While we have protected many streams, the streams we have need restoration and management. Natural dams were once common- trees fell from old age and trunks floated downstream and occasionally jammed up flow, creating pools and fish and frog habitat. With forestry practices and our habit of keeping things ‘neat,’ there are fewer logs in streams (but, after the CZU fire, it looks like we might get a new wave of logs). So, in a few streams around our area, restorationists have placed big logs and boulders to help restore ‘complexity’ in streams. Also, in the past few years, there’s been a new movement to bring back beavers. Downtown Santa Cruz is built on what was most likely prior beaver ground. Beavers contributed to the creation of the deep, fertile soils of the Pajaro Valley. Wherever they could find a place, beavers would have made ponds along our streams, carefully weaving together branches into logs until they backed up water into a big pool. These pools would have been great habitat for our amphibians and would have helped recharge groundwater. These dams were porous and ephemeral enough to allow occasional salmon migration. But, beaver pelts were worth money, and trappers killed all the beavers a long time ago. When will beavers return- on their own…or with a little help from restorationists? The closest places to see beavers is just north, in Pescadero Creek, or just south, in the Salinas River…neither are that far from us, as the beaver swims. Maybe a generation or two from now will get to experience a ‘tail slap’ somewhere close by.
Getting back to the subject of streamside strolling during this dry fall…I advise taking some time to watch reflected sunlight as it sparkles and shines off of a stream. Under-lit from reflected sunshine, the normally shaded streamside tree trunks glow and rocky outcrops shine with unexpected color. Reflected light from creek ripples makes the otherwise still leaves and needles overhead seem to dance and move in fascinating patterns. If you take some time to gaze into the water, your eyes will relax your mind with the constantly changing liquid patterns: forming and collapsing pillows, effervescence bubbles flow swirling out into pools, slow eddies creating many unfolding patterns, forming and dissipating into one another, making sense, but at the same time fascinatingly unpredictable.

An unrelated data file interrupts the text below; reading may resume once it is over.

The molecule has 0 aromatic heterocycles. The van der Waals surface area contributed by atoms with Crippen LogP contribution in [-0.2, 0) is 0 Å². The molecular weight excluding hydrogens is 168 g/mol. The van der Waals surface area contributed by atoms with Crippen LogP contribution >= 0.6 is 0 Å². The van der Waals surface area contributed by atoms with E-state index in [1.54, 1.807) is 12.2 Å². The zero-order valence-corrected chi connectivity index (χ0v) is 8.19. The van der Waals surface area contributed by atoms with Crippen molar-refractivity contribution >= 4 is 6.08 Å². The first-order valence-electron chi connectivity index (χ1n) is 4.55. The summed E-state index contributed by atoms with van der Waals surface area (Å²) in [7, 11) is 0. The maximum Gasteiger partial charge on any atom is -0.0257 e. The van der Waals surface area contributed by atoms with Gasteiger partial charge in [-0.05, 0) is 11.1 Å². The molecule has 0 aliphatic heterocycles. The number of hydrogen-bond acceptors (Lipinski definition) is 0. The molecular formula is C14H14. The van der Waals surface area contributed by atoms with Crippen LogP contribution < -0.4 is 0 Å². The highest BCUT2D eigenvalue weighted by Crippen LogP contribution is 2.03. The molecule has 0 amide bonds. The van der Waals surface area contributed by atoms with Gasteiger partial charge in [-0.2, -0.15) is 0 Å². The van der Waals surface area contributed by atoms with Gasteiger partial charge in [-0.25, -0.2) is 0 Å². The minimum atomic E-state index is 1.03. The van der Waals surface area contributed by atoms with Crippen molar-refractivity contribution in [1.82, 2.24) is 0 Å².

Streams are quieter now that the neotropical migratory songbirds flew south, but their noise will change with the coming rains. Soon, the quietest of streams will make louder sounds. Areas downstream of our pavement, roads and ditches will “flash” with higher flows and become muddy. Creeks protected by the right amount of well-managed uphill lands will rush and roar and, even after big storms, maintain clear water, pulsing after downpours and gradually flowing higher with the progressing rainy season. Through the cool, rainy winter, chickadees will miss their bright yellow and orange warbler friends but will greet and welcome them when they return next spring.
Before the rains come, you might notice branches and debris high above the water along the banks or even hanging many feet above, tangled high in the trees and bushes. That stuff tells you how the water may soon get, having been deposited there in prior years. If you take a photo or a video now of a favorite stretch of stream, think how much fun it will be to compare that with what you might record mid-winter. Creek habitats are the most obviously and dynamically changing of any of our natural areas, helping us to better plug into the changing seasons. At this point in the year, you might find a walk along a stream to be a revitalizing reprieve from the otherwise dusty and dry landscape.